Credit Card Hackers Targeting North American Gas Stations With Info-Stealing Software

Visa investigators claim multiple reports of such computer-based attacks over the past year.

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Credit card skimming has become an increasingly popular method of fraud which affects the lives of everyday people. In fact, it's become so common that consumer protection agencies and governmental regulatory bodies regularly publish information that trains individuals how to spot skimmers at ATMs and gas pumps. As consumers are becoming more savvy, thieves have started to change the way they collect data, even compromising the computers at a gas station halfway around the world to obtain card info.

Visa's Payment Fraud Disruption (PFD) division recently published two reports which state that over the summer, it investigated at least three computer-related security incidents, two of which were targeted at separate unnamed North American fuel dispenser merchants.

According to the report, the culprits used a phishing email to target employees at one of the merchants. When an employee clicked on the link included in the email, a Remote Administration Tool was unknowingly installed on the user's computer and was used as a backdoor which gave the group access to the merchant's networks. From there, the hackers were able to perform reconnaissance and find their way to Point of Sale (POS) terminals, scraping the computer's memory for patterns of numbers which resemble credit cards.

This could mean that any time an individual used a traditional card swipe to purchase fuel or other goods at one of the merchants, their account info could be read and remotely transmitted anywhere in the world. From there, card numbers can be written onto blank credit cards or sold on the dark web for cryptocurrency. Visa indicates that the merchants compromised didn't support more secure methods of credit card input (like EMV chip or tap to pay cards) which made the attack more successful.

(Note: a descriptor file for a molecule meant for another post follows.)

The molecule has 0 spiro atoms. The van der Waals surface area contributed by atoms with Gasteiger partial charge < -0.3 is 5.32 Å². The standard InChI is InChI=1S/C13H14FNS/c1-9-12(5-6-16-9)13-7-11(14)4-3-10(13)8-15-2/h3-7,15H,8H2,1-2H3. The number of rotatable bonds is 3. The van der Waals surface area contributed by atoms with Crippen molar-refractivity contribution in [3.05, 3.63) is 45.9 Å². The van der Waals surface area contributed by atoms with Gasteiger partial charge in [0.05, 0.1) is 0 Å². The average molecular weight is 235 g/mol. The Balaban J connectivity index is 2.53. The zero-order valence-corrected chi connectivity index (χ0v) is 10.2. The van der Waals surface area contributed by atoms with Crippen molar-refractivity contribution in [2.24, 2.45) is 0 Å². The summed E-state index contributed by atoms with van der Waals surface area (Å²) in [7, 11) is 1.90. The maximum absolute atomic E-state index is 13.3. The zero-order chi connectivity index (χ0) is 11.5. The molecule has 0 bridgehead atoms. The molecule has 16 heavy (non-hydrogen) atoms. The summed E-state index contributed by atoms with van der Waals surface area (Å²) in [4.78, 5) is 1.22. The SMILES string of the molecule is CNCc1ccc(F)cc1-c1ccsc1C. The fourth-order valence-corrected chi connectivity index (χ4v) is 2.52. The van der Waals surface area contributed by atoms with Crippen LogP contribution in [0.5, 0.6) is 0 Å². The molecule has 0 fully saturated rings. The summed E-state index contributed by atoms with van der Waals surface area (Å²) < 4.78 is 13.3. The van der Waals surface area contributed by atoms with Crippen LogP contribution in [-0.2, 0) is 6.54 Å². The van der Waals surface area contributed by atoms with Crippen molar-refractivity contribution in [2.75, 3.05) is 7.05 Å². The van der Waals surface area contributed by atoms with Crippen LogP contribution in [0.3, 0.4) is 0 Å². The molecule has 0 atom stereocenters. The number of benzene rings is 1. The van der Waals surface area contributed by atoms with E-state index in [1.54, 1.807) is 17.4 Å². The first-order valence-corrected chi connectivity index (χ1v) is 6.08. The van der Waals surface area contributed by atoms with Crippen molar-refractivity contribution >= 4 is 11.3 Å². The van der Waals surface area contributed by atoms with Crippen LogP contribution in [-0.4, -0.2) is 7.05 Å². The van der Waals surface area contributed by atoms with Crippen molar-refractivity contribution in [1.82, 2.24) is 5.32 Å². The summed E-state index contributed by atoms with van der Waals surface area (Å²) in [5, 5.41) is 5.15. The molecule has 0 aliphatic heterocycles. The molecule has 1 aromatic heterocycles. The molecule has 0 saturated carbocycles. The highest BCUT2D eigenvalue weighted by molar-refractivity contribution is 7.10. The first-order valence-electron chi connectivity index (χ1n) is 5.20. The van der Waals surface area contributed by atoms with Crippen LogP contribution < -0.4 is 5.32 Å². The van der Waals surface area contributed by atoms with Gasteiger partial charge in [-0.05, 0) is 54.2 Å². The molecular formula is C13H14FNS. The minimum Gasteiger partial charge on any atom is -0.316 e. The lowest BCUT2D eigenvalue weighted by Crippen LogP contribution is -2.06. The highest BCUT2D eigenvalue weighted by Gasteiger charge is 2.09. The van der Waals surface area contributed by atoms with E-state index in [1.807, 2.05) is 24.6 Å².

Visa’s PFD says it believes the attacks were carried out by a group called FIN8, which, as the name might suggest, is a known cybercrime actor primarily motivated by financial gain. The collective was first noticed in 2017 when it targeted the hospitality and retail industries, but fell silent until security researchers noticed its presence again earlier this year.

"Card skimming at fuel pumps remains a pervasive and increasing threat for fuel dispenser merchants. However, these recent, more technically-advanced threat campaigns targeting fuel dispenser merchant POS systems marks a concerning trend that will likely continue," wrote Visa in a statement.

"Many fuel dispenser merchants are currently updating their systems to accept and process more secure transactions, such as upgrading to devices that support chip. However, as long as the magnetic stripe readers are in place, fuel dispenser merchants are becoming an increasingly attractive target for advanced threat actors with an interest in compromising merchant networks to obtain this payment card data."

For consumers, there's not much advice to offer for this particular situation other than avoid swiping your card's magstripe and instead use secure payment methods like like chip or tap to pay cards, or simply pay with cash. Visa reminds merchants that it's important to audit their PCI compliance against industry requirements regularly, as several attack vectors could have been prevented should the merchants have been in compliance.

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